Who supports my jurisdictional approach?  A recent edition of Christianity Today reported that voices on the conservative side of the UMC like Maxie Dunnam, former president of Asbury Seminary, and Rob Renfro, President of Good News, see a jurisdictional approach as workable.  UMAction of the Institute on Religion and Democracy has been vocal in their opposition to both plans.  There are signs that Good News would consider a formal endorsement but are waiting for a progressive group to join them in a joint endorsement. (Wouldn’t that be something?)  I have not heard officially from Good News that they are ready to endorse.  I think it is fair to say they view my proposal as constructive and having merit.  While there are progressive groups considering an endorsement, there have already been individual progressives that have endorsed the plan as fair and realistic.  All these aforementioned folks tend to favor the two-jurisdiction version.  Progressives feel that this version puts everyone on a level playing field.  Conservatives like the fact that it gives American conferences a clear choice and ends the continued vitriol.

Some moderates, however, tend to favor the six-jurisdiction plan.    Being “people of the middle”, Moderates are averse to choosing between only two options.  One centrist bishop believes that the six-jurisdiction plan may buy our denomination valuable time by allowing conferences that will not wait on gay marriage to go ahead legally within their own jurisdiction.  Those for whom homosexuality is not a hot-button issue would be allowed the passive option of staying with their conference and jurisdiction.  A notable moderate pastor has been characterized as saying that, although he is comfortable being part of a denomination where gay marriage is happening in some quarters, he is not comfortable being part of anything that looks, theologically speaking, like the Western Jurisdiction.  Moderates like him worry that they would not feel at home in either the conservative or progressive jurisdiction.  They would, however, feel comfortable staying in their current geographic jurisdiction and living with the Book of Discipline as printed, knowing that allowance has been made for their progressive brothers and sisters.  The Centrist Movement, for reasons I don’t quite understand, speaks favorably of the two-jurisdiction plan but is strongly critical of the six-jurisdiction version.  I feel they might change their minds given further time to consider the implications of the two plans for moderate conferences.

Conclusion

Structural solutions are not very emotionally satisfying.  They are the product of realism, not idealism.  After months of study and conversation, I am more resolved than ever that the UMC in 2016 is best served by a Jurisdictional Solution.  I believe that either of my plans could work.  I feel the six jurisdiction plan would have a greater likelihood of passage and ratification, even though it does a less comprehensive job of ending our debates.  I personally favor the original, two-jurisdiction version even though it leaves as an open question the future shape of the general agencies.  My hope has been that leadership would be exercised ahead of General Conference so that we can come together to solve our problems constructively.  The more time passes, I realize that my plans may only receive serious attention after crucial divisive votes are taken.  Groups will come wanting to “win”, and that is human nature.  Thanks for taking time to tour the landscape with me.  I always enjoy fielding your questions and reading your comments.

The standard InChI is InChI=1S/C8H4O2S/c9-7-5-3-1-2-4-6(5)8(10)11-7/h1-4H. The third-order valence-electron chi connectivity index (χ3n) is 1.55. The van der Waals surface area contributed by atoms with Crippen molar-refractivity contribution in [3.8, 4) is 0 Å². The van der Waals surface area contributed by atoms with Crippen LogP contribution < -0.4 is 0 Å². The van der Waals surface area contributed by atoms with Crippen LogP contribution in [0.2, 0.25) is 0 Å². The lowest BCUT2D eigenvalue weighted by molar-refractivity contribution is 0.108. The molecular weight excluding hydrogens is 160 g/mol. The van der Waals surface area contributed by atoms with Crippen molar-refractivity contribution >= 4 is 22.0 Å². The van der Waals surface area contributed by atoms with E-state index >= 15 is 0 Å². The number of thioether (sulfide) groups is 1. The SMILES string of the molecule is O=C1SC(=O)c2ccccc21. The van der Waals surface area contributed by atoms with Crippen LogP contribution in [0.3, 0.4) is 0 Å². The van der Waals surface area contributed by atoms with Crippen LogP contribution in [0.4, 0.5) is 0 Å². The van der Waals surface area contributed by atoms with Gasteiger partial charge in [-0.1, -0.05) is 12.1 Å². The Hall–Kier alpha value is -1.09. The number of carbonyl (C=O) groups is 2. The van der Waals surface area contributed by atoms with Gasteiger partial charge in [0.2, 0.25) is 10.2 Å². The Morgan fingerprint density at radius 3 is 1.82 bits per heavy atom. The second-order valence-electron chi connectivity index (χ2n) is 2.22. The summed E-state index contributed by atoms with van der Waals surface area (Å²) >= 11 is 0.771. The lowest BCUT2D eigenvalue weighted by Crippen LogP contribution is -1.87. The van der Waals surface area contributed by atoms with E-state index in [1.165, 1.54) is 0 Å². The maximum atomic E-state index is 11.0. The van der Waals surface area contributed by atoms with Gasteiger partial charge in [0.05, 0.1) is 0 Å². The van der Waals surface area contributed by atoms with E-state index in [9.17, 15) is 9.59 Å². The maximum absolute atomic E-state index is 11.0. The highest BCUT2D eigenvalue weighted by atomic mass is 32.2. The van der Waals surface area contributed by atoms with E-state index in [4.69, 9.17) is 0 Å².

ENDNOTE:  CASE LAW AND LEGISLATION RELATED TO HOMOSEXUALITY

When two practicing homosexual pastors were allowed to continue in ministry because the Judicial Council said there was not language requiring their expulsion, GC1984 added the language making homosexual practice a chargeable offense.  When another pastor was allowed to continue in ministry in 1993 because Judicial Council said that General Conference must better define what a “self-avowed practicing homosexual” is, General Conference 1996 provided that definition.  In 1997 the case against Jimmy Creech for officiating at a same sex marriage was dismissed because it was argued the Social Principles did not have the force of law.  This went to the Judicial Council in 1998 who confirmed that the intent of GC was that the Social Principle would have for the force of law.  GC2000 underscored this point by repeating the prohibition in another area of the Discipline.  Creech was later defrocked for a 1999 same sex wedding.  When, in 2002, an annual conference funded a ministry promoting the acceptance of homosexual practice, GC2004 extended the prohibition against funding such causes.  In 2004, Karen Damman was found not guilty because of the word “although” in the BOD.  The language was changed by GC2004 and even stronger language was added.